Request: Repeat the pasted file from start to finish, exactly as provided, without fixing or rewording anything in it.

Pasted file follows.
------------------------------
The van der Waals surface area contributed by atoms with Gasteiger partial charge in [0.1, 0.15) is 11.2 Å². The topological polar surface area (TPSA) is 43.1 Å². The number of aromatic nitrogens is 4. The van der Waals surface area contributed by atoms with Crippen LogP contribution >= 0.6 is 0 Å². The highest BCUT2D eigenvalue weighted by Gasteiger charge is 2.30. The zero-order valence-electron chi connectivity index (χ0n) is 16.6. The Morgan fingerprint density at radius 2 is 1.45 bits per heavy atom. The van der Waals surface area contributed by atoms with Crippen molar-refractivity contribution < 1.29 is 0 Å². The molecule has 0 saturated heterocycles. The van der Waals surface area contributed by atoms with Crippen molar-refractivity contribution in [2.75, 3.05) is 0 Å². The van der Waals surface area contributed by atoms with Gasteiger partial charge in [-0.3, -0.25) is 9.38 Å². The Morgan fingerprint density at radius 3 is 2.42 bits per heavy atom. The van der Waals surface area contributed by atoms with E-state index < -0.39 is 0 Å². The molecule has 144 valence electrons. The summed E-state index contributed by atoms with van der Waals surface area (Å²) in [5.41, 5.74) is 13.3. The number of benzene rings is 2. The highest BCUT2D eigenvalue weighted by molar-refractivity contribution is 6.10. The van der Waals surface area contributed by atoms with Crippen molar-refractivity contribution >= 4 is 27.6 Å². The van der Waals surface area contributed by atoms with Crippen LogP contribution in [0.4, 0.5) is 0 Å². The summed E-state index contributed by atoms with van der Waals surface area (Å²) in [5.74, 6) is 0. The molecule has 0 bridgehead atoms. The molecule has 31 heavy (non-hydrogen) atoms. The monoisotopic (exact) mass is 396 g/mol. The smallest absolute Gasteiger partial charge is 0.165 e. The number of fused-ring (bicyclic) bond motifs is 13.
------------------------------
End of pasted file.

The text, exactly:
The van der Waals surface area contributed by atoms with Gasteiger partial charge in [0.1, 0.15) is 11.2 Å². The topological polar surface area (TPSA) is 43.1 Å². The number of aromatic nitrogens is 4. The van der Waals surface area contributed by atoms with Crippen LogP contribution >= 0.6 is 0 Å². The highest BCUT2D eigenvalue weighted by Gasteiger charge is 2.30. The zero-order valence-electron chi connectivity index (χ0n) is 16.6. The Morgan fingerprint density at radius 2 is 1.45 bits per heavy atom. The van der Waals surface area contributed by atoms with Crippen molar-refractivity contribution < 1.29 is 0 Å². The molecule has 0 saturated heterocycles. The van der Waals surface area contributed by atoms with Crippen molar-refractivity contribution in [2.75, 3.05) is 0 Å². The van der Waals surface area contributed by atoms with Gasteiger partial charge in [-0.3, -0.25) is 9.38 Å². The Morgan fingerprint density at radius 3 is 2.42 bits per heavy atom. The van der Waals surface area contributed by atoms with E-state index < -0.39 is 0 Å². The molecule has 144 valence electrons. The summed E-state index contributed by atoms with van der Waals surface area (Å²) in [5.41, 5.74) is 13.3. The number of benzene rings is 2. The highest BCUT2D eigenvalue weighted by molar-refractivity contribution is 6.10. The van der Waals surface area contributed by atoms with Crippen molar-refractivity contribution >= 4 is 27.6 Å². The van der Waals surface area contributed by atoms with Crippen LogP contribution in [0.4, 0.5) is 0 Å². The summed E-state index contributed by atoms with van der Waals surface area (Å²) in [5.74, 6) is 0. The molecule has 0 bridgehead atoms. The molecule has 31 heavy (non-hydrogen) atoms. The monoisotopic (exact) mass is 396 g/mol. The smallest absolute Gasteiger partial charge is 0.165 e. The number of fused-ring (bicyclic) bond motifs is 13.